HAS: Day One: NYC

Great speakers at the Society, Steve Brodner and Leo and Diane Dillon. The Society looks terrific under the new direction of an old business associate, Anelle Miller who has cleaned the place up, put flowers and decor in the right place, who transformed the womens room into a nice place versus a bad bar and grill restroom. The place seems spotless, with show graphics, illustrations hung straight, and plumb, and with the staff def chop chop. She has transformed the place and really deserves kudos for the hard work in making the society more of a snappy place (the worn holes in the shredded carpet were gone. Yhe big room we were in was comfortable, big and well suited for our lectures in the morning and the crit in the afternoon.

Steve Brodner was as always, salient, smart and insightful. I throughly enjoyed his insight about the recent events. His work is extrodinary, transcending Thomas Nast--with wit and bite that really communicates not only in his print work but now the new "Naked Campaign" videos he has done with the New Yorker Magazine. What really worked for me was his talking about the idea of creating a niche, your own job and then backing into it. He had decided that he was going to take this approach and it has worked from assignments covering political campaigns, to this new venture with the New Yorker. He is entrepenurial in his work--getting it out through the print and electronic media--thinking and learning as he goes. He also shared his approach to work/teaching:
1. Read for Essence
2. Sketch
3. Form a Sentence > establish his metaphor
--whats my statement
--think about staging hierarchy
4. Composition
5. Finish

Every pictures needs to mean something. "There are no casual notes in Mozart." He also is pretty fluid in his use of media from drawing with a paintbrush to pen and ink, to watercolor and so one. His influenced are mainly Steadmann("angst"), and Hirshfield ("elegance"). Brodner is a thought leader beyond his niche. We are lucky to have him walking this planet.

I am so jazzed by Leo and Diane Dillon. I have always loved their work...but what makes them tick, their philosophy and interplay is amazing. They learned to work together out of their competitive nature. The fought and fought until they came up with a working method where one person would work on a sketch and pass it to the other and back and forth until it is realized. Then a tight pencil needs to happen, then a color comp and then a final. The Dillons have three artists in their family> Leo, Diane and then, the third artist, The Dillons. In taking away the ego, the me--as Leo said "You've given yourself away if your style is yourself". Once they have given that up, the media, the rendering, the sheer pride in the final image and it's pristine quality takes a far more significant role. So, we saw woodcuts, we saw crewel work, stained glass windows, wooden panels, paint on acetate, pastels, airbrush. One image more striking than the next with a surprise for me in the woodcuts (one inspired by Will Bradley that really called to me) and in the new children's book on Jazz (very graphic, referencing Tom Purvis to some degree, Milton Avery etc.)that pushes me to try more graphic things too. I know I can do this, I have just held off going there. They also had a body of work centered around crythosethia..making objects up out of other objects. They also are prime great layout guys from not denying gutters in their pictures, to changing borders throughout the book to changing an element like flowers throughout the publication. T hey also like to like mini stories within a children's book with wordless stories that little children can "read" along with the parents. They are the pair I hope to focus on my paper.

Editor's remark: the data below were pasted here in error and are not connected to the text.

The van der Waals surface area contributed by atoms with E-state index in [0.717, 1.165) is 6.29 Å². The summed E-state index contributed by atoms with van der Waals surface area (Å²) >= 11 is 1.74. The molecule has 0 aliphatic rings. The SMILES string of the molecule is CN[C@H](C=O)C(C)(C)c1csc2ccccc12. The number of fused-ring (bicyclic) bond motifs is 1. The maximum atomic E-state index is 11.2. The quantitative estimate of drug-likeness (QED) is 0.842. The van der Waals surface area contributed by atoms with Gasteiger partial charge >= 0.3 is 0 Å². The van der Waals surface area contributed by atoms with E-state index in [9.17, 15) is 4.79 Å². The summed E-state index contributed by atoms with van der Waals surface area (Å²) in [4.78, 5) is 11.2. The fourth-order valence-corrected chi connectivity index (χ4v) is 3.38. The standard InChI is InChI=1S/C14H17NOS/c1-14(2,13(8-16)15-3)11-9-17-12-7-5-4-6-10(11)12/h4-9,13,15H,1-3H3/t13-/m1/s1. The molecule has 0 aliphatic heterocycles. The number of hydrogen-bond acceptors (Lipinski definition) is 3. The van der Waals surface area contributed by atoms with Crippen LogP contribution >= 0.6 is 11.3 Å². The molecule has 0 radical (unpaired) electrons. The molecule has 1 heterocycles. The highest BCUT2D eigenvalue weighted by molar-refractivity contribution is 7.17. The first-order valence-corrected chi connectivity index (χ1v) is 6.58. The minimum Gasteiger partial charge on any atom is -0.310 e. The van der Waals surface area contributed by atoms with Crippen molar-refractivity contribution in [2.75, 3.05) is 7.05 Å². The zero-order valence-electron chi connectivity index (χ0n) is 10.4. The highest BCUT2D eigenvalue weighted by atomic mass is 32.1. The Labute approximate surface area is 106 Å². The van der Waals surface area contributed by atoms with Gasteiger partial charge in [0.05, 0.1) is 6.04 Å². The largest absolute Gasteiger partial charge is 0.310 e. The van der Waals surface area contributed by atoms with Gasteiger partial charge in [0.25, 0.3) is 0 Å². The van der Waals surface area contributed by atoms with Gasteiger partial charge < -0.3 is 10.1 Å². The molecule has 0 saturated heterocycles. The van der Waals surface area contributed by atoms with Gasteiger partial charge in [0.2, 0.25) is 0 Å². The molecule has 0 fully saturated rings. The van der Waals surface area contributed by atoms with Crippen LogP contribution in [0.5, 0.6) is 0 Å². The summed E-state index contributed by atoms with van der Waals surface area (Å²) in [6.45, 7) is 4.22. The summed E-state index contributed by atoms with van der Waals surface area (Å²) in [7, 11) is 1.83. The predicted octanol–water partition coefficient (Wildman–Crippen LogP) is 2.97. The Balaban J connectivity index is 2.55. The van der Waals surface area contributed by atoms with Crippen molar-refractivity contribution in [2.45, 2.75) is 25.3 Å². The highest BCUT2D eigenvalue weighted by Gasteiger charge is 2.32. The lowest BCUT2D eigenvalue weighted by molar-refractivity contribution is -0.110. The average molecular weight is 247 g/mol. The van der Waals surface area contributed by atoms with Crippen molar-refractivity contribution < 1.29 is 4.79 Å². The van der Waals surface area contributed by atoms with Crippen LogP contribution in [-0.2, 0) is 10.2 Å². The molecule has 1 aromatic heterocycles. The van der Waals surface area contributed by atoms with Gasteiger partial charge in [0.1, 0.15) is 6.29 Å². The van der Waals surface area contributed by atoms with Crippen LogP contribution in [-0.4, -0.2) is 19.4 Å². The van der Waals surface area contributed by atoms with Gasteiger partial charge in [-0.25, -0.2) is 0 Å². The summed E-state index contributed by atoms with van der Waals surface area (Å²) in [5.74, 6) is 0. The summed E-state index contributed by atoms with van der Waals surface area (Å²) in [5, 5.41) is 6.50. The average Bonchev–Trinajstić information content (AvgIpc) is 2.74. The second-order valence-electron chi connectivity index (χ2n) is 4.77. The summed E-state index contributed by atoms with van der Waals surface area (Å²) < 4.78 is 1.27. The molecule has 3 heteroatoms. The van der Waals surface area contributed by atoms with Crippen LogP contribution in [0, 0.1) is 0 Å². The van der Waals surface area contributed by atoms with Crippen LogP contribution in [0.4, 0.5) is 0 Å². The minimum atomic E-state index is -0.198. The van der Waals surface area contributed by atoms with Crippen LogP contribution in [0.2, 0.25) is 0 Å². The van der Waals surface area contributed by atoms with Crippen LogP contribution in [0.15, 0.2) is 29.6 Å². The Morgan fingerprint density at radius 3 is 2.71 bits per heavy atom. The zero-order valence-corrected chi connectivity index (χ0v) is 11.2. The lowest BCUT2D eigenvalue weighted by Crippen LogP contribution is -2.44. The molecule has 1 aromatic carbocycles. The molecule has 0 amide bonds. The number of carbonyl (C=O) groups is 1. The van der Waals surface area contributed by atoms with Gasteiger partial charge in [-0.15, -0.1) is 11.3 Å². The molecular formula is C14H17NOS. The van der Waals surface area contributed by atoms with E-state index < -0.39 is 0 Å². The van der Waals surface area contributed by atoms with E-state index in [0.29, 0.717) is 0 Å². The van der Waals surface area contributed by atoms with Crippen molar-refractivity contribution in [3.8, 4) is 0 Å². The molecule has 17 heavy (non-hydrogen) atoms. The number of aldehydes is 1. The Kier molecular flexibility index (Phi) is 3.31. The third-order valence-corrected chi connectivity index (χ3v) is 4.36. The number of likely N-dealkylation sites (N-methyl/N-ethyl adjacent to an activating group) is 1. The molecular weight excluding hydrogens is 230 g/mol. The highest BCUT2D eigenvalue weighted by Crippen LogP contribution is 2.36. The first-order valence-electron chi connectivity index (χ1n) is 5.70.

Must go to check email> Its been great. I showed my mentor my work...I need to keep going.. need to try hots and cools> and keep making pictures to see where it goes.

Hopefully, we will have indian food tonight with the gals and a few invited boyfriends.